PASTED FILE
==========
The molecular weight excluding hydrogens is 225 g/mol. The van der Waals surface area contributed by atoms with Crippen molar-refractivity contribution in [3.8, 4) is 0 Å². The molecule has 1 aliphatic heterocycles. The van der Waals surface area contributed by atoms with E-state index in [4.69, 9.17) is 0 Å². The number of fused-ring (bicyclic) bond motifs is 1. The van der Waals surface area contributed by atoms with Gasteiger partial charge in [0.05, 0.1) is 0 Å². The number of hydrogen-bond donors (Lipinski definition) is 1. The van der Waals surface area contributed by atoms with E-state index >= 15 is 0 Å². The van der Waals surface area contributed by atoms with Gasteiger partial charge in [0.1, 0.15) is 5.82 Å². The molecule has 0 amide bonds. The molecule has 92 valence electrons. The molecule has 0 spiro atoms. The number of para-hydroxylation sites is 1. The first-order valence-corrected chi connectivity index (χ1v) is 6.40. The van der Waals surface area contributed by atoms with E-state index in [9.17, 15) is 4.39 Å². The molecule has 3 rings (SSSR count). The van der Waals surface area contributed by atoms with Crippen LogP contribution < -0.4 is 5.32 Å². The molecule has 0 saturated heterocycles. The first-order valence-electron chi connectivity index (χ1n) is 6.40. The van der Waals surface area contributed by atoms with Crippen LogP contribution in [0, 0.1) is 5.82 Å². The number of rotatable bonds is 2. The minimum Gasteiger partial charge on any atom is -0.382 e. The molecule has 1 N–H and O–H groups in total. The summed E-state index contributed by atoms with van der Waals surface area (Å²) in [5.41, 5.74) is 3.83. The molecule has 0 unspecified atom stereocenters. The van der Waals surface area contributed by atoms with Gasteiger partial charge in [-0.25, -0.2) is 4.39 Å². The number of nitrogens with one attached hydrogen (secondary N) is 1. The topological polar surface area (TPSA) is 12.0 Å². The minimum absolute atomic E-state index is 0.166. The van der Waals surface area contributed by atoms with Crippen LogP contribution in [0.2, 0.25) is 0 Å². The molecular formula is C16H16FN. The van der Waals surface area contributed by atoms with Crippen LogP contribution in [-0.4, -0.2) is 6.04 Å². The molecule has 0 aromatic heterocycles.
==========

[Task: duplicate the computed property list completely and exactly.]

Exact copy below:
The molecular weight excluding hydrogens is 225 g/mol. The van der Waals surface area contributed by atoms with Crippen molar-refractivity contribution in [3.8, 4) is 0 Å². The molecule has 1 aliphatic heterocycles. The van der Waals surface area contributed by atoms with E-state index in [4.69, 9.17) is 0 Å². The number of fused-ring (bicyclic) bond motifs is 1. The van der Waals surface area contributed by atoms with Gasteiger partial charge in [0.05, 0.1) is 0 Å². The number of hydrogen-bond donors (Lipinski definition) is 1. The van der Waals surface area contributed by atoms with E-state index >= 15 is 0 Å². The van der Waals surface area contributed by atoms with Gasteiger partial charge in [0.1, 0.15) is 5.82 Å². The molecule has 0 amide bonds. The molecule has 92 valence electrons. The molecule has 0 spiro atoms. The number of para-hydroxylation sites is 1. The first-order valence-corrected chi connectivity index (χ1v) is 6.40. The van der Waals surface area contributed by atoms with E-state index in [9.17, 15) is 4.39 Å². The molecule has 3 rings (SSSR count). The van der Waals surface area contributed by atoms with Crippen LogP contribution < -0.4 is 5.32 Å². The molecule has 0 saturated heterocycles. The first-order valence-electron chi connectivity index (χ1n) is 6.40. The van der Waals surface area contributed by atoms with Crippen LogP contribution in [0, 0.1) is 5.82 Å². The number of rotatable bonds is 2. The minimum Gasteiger partial charge on any atom is -0.382 e. The molecule has 1 N–H and O–H groups in total. The summed E-state index contributed by atoms with van der Waals surface area (Å²) in [5.41, 5.74) is 3.83. The molecule has 0 unspecified atom stereocenters. The van der Waals surface area contributed by atoms with Gasteiger partial charge in [-0.25, -0.2) is 4.39 Å². The number of nitrogens with one attached hydrogen (secondary N) is 1. The topological polar surface area (TPSA) is 12.0 Å². The minimum absolute atomic E-state index is 0.166. The van der Waals surface area contributed by atoms with Crippen LogP contribution in [0.2, 0.25) is 0 Å². The molecular formula is C16H16FN. The van der Waals surface area contributed by atoms with Crippen LogP contribution in [-0.4, -0.2) is 6.04 Å². The molecule has 0 aromatic heterocycles.